Is there a way to copy a JuMP model and use it as a building block for the lower level problem in BilevelJuMP.jl. For example:

using JuMP, BilevelJuMP
model = Model()
@variable(model, ...)
@constraint(model, ...)
#Defining bilevel model
new_model = BilevelModel(GLPK.Optimizer, mode = BilevelJuMP.SOS1Mode())
@variable(Lower(new_model ), ...)
@variable(Upper(new_model ), ...)
#Defining the upper model using usual BilevelJuMP syntax
@objective(Upper(new_model ), Min, ...)
@constraints(Upper(new_model ), begin
...
end)
#Made up function (copies the variables and constraints from model to new_model)
copy_model(model, lower(new_model))
#Adding more constraints to the lower level problem (probably using reference_map)
@constraints(Lower(new_model ), begin
...
end)

I see that we have copy_model function in JuMP which returns a copy and reference map of a JuMP model. Is there a way I can use it or create a modified version of it to copy a model to the lower level problem of a bilevel model?

I don’t have a concrete use-case, but I was just thinking if we have a JuMP model already defined (probably using it in some other part of a project), then it might save us some effort to redefine everything using the BilevelJuMP.jl syntax if we have such a copy function.
However, I suppose it would be easier to simply use dualization.jl to create a dual of the problem (which if I am not wrong is a JuMP model again) and maybe create a copy of it using copy_model (if needed) and then directly formulate a single-level problem.

If you have a JuMP model, you probably had a function (or many) that built that.
For instance:

function model_builder()
model = Model()
# add variables and constraints
return model
end
model = model_builder()

You could change to:

model = Model()
function model_builder(model)
# add variables and constraints
return
end
model_builder(model)
# at this point `model` would be equivalent to the first version

you can re-use the builder for the lower level of a bilvel problem like this:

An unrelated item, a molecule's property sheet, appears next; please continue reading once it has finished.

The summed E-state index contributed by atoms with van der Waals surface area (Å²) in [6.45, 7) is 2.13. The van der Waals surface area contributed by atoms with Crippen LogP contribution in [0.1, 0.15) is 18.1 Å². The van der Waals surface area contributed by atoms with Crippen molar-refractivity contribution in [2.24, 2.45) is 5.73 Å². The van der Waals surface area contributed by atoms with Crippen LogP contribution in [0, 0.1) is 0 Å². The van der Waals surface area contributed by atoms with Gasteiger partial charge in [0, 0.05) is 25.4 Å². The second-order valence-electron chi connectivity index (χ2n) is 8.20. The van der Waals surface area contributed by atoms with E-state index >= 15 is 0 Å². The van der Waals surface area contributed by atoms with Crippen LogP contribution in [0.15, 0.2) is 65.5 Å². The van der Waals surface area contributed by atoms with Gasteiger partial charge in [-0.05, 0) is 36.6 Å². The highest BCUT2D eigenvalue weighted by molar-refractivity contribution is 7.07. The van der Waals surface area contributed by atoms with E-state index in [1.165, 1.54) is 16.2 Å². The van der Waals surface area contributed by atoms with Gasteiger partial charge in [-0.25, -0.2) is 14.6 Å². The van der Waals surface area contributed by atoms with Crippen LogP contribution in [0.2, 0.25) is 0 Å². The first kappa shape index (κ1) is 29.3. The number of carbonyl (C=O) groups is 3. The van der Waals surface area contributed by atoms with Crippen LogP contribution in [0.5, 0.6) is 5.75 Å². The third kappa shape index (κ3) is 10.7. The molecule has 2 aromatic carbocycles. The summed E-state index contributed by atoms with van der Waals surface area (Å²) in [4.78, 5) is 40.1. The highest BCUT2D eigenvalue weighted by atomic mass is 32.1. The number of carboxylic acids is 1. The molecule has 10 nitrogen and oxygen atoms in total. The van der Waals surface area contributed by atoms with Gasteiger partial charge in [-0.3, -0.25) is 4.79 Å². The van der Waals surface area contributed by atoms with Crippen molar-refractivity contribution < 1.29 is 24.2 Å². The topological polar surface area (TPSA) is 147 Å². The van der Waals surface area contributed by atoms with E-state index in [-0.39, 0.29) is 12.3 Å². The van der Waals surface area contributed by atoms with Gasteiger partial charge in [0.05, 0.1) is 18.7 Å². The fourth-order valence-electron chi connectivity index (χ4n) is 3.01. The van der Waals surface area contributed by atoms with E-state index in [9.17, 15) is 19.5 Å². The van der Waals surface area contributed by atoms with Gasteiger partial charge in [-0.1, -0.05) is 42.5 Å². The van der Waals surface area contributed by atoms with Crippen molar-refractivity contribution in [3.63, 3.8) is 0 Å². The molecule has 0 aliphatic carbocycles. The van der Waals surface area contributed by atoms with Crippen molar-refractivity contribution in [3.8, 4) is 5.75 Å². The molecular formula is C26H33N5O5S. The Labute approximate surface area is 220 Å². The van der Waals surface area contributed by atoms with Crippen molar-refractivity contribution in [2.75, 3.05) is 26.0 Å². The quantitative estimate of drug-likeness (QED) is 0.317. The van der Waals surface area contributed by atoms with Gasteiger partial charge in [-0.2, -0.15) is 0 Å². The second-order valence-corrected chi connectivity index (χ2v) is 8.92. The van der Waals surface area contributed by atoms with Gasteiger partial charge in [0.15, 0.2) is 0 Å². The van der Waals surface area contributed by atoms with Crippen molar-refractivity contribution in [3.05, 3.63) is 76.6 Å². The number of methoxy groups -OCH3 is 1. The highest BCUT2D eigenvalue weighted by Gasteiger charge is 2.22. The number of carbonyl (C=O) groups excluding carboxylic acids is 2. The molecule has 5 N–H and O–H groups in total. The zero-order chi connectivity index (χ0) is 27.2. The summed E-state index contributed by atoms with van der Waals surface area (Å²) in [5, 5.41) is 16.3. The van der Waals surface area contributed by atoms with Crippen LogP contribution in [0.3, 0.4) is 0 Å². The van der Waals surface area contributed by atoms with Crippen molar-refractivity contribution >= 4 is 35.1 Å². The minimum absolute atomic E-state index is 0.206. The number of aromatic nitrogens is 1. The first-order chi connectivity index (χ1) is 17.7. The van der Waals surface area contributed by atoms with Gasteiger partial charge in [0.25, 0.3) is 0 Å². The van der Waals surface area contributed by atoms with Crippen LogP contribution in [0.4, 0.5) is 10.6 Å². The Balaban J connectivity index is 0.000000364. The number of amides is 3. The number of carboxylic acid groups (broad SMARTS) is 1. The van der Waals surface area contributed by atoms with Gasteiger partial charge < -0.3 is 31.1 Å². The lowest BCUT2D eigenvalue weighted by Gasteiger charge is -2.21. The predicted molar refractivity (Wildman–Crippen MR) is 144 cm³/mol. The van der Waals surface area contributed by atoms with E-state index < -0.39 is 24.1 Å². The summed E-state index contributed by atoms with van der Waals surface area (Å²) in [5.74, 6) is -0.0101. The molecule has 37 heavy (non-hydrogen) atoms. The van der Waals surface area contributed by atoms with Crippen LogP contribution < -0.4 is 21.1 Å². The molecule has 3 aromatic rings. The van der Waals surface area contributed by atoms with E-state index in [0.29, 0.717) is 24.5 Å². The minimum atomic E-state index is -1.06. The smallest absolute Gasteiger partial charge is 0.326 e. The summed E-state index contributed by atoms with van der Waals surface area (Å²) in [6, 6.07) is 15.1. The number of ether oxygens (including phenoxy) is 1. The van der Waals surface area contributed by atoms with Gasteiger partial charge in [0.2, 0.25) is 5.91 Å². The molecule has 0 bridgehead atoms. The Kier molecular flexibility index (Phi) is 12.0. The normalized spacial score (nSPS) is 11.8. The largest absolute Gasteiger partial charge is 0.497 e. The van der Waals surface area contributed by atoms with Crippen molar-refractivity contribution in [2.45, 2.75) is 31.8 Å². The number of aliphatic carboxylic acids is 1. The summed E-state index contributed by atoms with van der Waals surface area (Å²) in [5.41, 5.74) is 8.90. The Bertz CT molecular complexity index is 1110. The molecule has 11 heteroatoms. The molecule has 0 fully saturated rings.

model = BilevelModel(...)
function model_builder(model)
# add variables and constraints
return
end
model_builder(Lower(model))
# this would load the lower level

In this case you don’t even need to pre-build a model an use a copy. Just re-use a builder function.

@joaquimg This works perfectly as I would want it to. Thank you. I have one additional question – when I try to print out the variables for each level, it counts the inner-level variables as variables in the upper-level problem and vice-versa. To show what I mean:

using JuMP, BilevelJuMP, Gurobi
model = BilevelModel(Gurobi.Optimizer, mode = BilevelJuMP.SOS1Mode())
@variable(Lower(model), x)
@variable(Upper(model), y)
@objective(Upper(model), Min, 3x + y)
@constraints(Upper(model), begin
x <= 5
y <= 8
y >= 0
end)
@objective(Lower(model), Min, -x)
@constraints(Lower(model), begin
x + y <= 8
4x + y >= 8
2x + y <= 13
2x - 7y <= 0
end)

Now that we have the bilevel model defined, let’s check the variables:

all_variables(model.lower)
#returns
2-element Vector{VariableRef}:
x
y #Should not return this
all_variables(model.upper)
#returns
2-element Vector{VariableRef}:
x #Should not return this
y

Is this the correct way to access the variables or am I missing something? Just for completeness, I also checked the all_constraints function and it worked as intended.

This is intended behavior. Linking variables (variables that might appear both in upper and lower models) are considered variables for both as they might appear in constraints in both levels.
If you have variables that surely wont be in both levels, you can create them with UpperOnly(model)/LowerOnly(model) (these are considered advanced features though),

That sounds good; however, if I create these exclusive variables using just Lower(model)/Upper(model) does the package figure out itself that it belongs to only one level. So I guess my question is, for exclusive variables should I create them only using LowerOnly(model)/UpperOnly(model)? Is it incorrect if I define them using the usual Lower(model)/Upper(model)? For example, I tried:

using JuMP, Gurobi
model = BilevelModel(Gurobi.Optimizer, mode = BilevelJuMP.SOS1Mode())
@variable(Lower(model), x)
@variable(Lower(model), z) #this variable is exclusive to the lower level
@variable(Upper(model), y)
@objective(Upper(model), Min, 3x + y)
@constraints(Upper(model), begin
x <= 5
y <= 8
y >= 0
end)
@objective(Lower(model), Min, -x + z)
@constraints(Lower(model), begin
x + y <= 8z
4x + y >= 8
2x + y <= 13
2x - 7y <= 0
end)

On enquiring the variables in each level it returns that z belongs to both levels:

all_variables(model.lower)
#returns
2-element Vector{VariableRef}:
x
y
z
all_variables(model.upper)
#returns
2-element Vector{VariableRef}:
x
y
z

When I use LowerOnly(model), I don’t see the above behaviour.

Yes, but this is not necessary. There is no problem assuming that all variables might appear in both levels. I do not recommend this feature for beginers.